"At my core," says Tambra Raye Stevenson, MS, CPT. "I am a teacher and fighter for good food for all … I believe that food justice is the civil rights issue of our time. People should have access not just to food, but to the traditional foods that their DNA remembers and needs to be strong." In 2012, Washington D.C.-based Stevenson started NativSol Kitchen, "a right-brain approach to nutrition that taps into the spiritual, intuitive and creative elements [of food] to make a real impact."
Tell us about your work and how it fulfills a need in your community.
I found that a left-brain approach with facts, figures and logic didn’t translate into sustained behavior change. Food is more than function — it has spiritual, healing energy and brings us together to commune with our God. Through NativSol Kitchen, I provide educational outreach and cooking classes such as “Food for the Soul,” a spiritual nutrition program to help people put their faith where their fork is, and a “Taste of African Heritage,” blending spirituality, culture and food. In the classes, participants have homework activities, such as completing a pantry makeover, trying new food products, creating a letter to their ancestors and having a potluck dinner to share their skills. In the "Food for the Soul" series, participants write gratitude letters to God and share what they wish to change on their journey to wellness.
What inspired you to undertake this work or project?
When my father died unexpectedly in 2007, I reflected more deeply on my life and my purpose. I reconnected with my spirituality; I started practicing yoga, which led me to reconnect to my body and what I was putting into it. From there, I had a need to reconnect with my culture and find my roots in Africa, which led me to the Fulani tribe in Nigeria (I will be traveling there this year for the first time for my birthday). And that connection had me looking at my plate and how it reflects who I am.
How has your work made a difference in your community?
Over the past year, I have touched the lives of more than a thousand people. At one church, 55 participants collectively lost 300 pounds, decreased cholesterol and blood pressure levels and improved their overall senses of self. When I go to church or the store, I have people approach me and say how much the program has changed their lives and given them the confidence to help their families. These moments are what I live for — to know that I am making a difference in someone’s life.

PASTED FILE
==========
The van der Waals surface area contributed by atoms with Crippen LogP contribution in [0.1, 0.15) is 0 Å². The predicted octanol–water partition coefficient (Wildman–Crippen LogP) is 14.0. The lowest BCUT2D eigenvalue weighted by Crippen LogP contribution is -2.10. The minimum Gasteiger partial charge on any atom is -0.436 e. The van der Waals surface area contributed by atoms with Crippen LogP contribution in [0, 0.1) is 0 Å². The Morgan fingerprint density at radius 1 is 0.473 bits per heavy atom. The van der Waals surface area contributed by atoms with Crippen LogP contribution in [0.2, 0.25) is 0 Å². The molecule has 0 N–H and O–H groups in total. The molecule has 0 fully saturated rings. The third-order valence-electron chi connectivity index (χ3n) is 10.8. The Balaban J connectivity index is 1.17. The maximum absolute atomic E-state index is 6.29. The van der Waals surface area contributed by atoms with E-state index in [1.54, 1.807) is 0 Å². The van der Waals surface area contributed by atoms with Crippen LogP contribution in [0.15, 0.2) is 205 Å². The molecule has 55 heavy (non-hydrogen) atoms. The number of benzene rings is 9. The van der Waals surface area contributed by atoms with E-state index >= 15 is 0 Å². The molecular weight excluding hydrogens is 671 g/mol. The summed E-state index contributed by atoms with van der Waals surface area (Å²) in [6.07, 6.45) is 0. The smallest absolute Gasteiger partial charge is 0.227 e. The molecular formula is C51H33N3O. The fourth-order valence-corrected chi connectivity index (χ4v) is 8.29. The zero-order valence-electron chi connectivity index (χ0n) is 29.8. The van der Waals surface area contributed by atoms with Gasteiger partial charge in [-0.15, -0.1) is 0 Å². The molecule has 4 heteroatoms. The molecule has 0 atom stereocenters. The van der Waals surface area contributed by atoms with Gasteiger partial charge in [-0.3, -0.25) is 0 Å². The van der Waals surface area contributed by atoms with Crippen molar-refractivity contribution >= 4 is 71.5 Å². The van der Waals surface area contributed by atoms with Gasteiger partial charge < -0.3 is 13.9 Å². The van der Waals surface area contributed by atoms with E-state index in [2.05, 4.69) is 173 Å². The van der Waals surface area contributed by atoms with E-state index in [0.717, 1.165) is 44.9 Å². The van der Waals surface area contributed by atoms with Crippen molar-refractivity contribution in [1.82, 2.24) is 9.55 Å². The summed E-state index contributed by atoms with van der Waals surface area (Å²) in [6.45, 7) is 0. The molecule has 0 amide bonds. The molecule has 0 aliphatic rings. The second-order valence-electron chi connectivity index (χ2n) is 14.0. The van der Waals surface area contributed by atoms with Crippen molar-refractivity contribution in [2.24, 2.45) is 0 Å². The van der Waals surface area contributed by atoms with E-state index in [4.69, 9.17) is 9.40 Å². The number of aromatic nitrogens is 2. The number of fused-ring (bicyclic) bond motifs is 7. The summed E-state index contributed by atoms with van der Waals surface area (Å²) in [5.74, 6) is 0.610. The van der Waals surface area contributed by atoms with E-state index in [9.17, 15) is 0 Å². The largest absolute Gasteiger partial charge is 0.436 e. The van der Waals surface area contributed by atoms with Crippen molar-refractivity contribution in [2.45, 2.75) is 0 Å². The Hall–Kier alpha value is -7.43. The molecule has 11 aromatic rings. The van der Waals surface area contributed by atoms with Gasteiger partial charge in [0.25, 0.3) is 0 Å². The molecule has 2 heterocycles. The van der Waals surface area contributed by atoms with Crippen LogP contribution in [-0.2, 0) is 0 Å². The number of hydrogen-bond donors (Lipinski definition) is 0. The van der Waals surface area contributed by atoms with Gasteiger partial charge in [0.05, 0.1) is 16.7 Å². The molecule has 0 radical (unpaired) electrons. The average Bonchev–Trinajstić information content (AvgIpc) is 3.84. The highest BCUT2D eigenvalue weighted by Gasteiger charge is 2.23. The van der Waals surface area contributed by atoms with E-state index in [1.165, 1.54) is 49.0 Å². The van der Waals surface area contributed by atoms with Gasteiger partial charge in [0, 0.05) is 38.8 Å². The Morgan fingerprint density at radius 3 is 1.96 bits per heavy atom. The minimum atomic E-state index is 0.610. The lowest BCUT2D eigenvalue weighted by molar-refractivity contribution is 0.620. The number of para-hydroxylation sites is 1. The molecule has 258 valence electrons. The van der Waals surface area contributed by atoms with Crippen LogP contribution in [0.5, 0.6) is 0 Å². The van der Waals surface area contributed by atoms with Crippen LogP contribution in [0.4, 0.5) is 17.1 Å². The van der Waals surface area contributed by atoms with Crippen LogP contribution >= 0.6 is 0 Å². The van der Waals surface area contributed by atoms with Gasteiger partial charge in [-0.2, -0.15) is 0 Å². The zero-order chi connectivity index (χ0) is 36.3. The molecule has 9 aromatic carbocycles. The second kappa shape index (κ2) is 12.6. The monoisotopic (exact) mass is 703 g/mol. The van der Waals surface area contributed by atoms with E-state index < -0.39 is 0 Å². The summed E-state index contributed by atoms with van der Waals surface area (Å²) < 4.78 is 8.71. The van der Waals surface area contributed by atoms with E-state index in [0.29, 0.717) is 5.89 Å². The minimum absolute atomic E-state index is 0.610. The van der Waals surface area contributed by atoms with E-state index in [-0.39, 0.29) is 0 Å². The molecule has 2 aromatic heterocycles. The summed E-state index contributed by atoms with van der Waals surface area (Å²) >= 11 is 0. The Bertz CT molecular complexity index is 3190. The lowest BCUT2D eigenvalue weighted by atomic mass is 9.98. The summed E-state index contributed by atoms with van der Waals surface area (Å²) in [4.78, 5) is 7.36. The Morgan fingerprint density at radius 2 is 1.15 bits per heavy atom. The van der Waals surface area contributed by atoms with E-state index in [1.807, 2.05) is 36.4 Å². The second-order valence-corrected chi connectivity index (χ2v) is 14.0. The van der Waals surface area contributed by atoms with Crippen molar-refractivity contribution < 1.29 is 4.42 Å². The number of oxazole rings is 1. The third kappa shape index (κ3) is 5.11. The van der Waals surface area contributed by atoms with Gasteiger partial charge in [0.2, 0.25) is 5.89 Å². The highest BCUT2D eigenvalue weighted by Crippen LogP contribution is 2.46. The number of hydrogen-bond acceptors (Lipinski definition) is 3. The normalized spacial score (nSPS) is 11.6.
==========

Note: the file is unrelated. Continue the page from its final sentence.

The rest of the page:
Looking ahead, how would you like to see your project develop or grow?
NativSol has the potential to make a global impact starting with Africa, which is undergoing continued economic growth. With the boom of fast food chains on the continent, the need for nutrition education to stem the rates of diabetes, cancer, renal and heart diseases will be critical. That’s why I am making trips to West Africa to find out what changes are happening with food, culture and community. I also intend to have NativSol Kitchen on the forefront of pushing for access to heritage foods in America. For instance, the University of the District of Columbia owns 100-plus acres of land and is growing West African vegetables. I have promoted these food items in a community that didn’t realize their heritage crops were growing locally.
What do you find most rewarding about your efforts?
We have lost our way of understanding the power of preparing homemade meals with a touch of love that can uplift a person and prepare them for the next phase of their life’s journey. My chief reward is to create memorable meal moments among participants in the cooking classes. That’s the last image I have of my late father and I — cooking in the kitchen. When loved ones are gone, keeping those memories of how we spend quality time alive is important.